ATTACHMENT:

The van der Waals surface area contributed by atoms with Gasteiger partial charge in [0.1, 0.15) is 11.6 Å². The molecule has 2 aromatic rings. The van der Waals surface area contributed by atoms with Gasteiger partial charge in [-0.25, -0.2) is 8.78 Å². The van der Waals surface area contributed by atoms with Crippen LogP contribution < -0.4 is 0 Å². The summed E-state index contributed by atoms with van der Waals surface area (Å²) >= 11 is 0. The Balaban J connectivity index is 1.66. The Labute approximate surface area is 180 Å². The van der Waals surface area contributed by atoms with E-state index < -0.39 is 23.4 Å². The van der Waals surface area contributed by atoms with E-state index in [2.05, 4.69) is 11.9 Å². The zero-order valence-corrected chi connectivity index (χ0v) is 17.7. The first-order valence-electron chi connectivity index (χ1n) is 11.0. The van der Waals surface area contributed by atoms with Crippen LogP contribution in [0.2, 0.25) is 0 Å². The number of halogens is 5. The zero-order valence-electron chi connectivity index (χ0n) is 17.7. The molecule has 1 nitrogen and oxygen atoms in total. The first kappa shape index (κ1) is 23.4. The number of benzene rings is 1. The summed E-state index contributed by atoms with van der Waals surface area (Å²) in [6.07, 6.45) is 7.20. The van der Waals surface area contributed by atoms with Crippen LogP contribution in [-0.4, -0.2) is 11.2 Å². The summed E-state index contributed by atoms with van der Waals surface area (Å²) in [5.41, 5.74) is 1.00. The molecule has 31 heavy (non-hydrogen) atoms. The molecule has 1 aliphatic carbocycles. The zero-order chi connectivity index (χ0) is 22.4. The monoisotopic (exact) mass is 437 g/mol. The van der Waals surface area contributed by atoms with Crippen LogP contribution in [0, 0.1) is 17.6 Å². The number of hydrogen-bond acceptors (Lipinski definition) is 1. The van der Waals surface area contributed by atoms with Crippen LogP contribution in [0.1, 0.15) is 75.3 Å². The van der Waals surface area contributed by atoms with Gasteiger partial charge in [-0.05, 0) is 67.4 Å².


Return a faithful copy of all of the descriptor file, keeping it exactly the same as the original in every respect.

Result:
The van der Waals surface area contributed by atoms with Gasteiger partial charge in [0.1, 0.15) is 11.6 Å². The molecule has 2 aromatic rings. The van der Waals surface area contributed by atoms with Gasteiger partial charge in [-0.25, -0.2) is 8.78 Å². The van der Waals surface area contributed by atoms with Crippen LogP contribution < -0.4 is 0 Å². The summed E-state index contributed by atoms with van der Waals surface area (Å²) >= 11 is 0. The Balaban J connectivity index is 1.66. The Labute approximate surface area is 180 Å². The van der Waals surface area contributed by atoms with E-state index < -0.39 is 23.4 Å². The van der Waals surface area contributed by atoms with E-state index in [2.05, 4.69) is 11.9 Å². The zero-order valence-corrected chi connectivity index (χ0v) is 17.7. The first-order valence-electron chi connectivity index (χ1n) is 11.0. The van der Waals surface area contributed by atoms with Crippen LogP contribution in [0.2, 0.25) is 0 Å². The number of halogens is 5. The zero-order valence-electron chi connectivity index (χ0n) is 17.7. The molecule has 1 nitrogen and oxygen atoms in total. The first kappa shape index (κ1) is 23.4. The number of benzene rings is 1. The summed E-state index contributed by atoms with van der Waals surface area (Å²) in [6.07, 6.45) is 7.20. The van der Waals surface area contributed by atoms with Crippen LogP contribution in [-0.4, -0.2) is 11.2 Å². The summed E-state index contributed by atoms with van der Waals surface area (Å²) in [5.41, 5.74) is 1.00. The molecule has 31 heavy (non-hydrogen) atoms. The molecule has 1 aliphatic carbocycles. The zero-order chi connectivity index (χ0) is 22.4. The monoisotopic (exact) mass is 437 g/mol. The van der Waals surface area contributed by atoms with Crippen LogP contribution in [0, 0.1) is 17.6 Å². The number of hydrogen-bond acceptors (Lipinski definition) is 1. The van der Waals surface area contributed by atoms with Crippen LogP contribution in [0.1, 0.15) is 75.3 Å². The van der Waals surface area contributed by atoms with Gasteiger partial charge in [-0.05, 0) is 67.4 Å².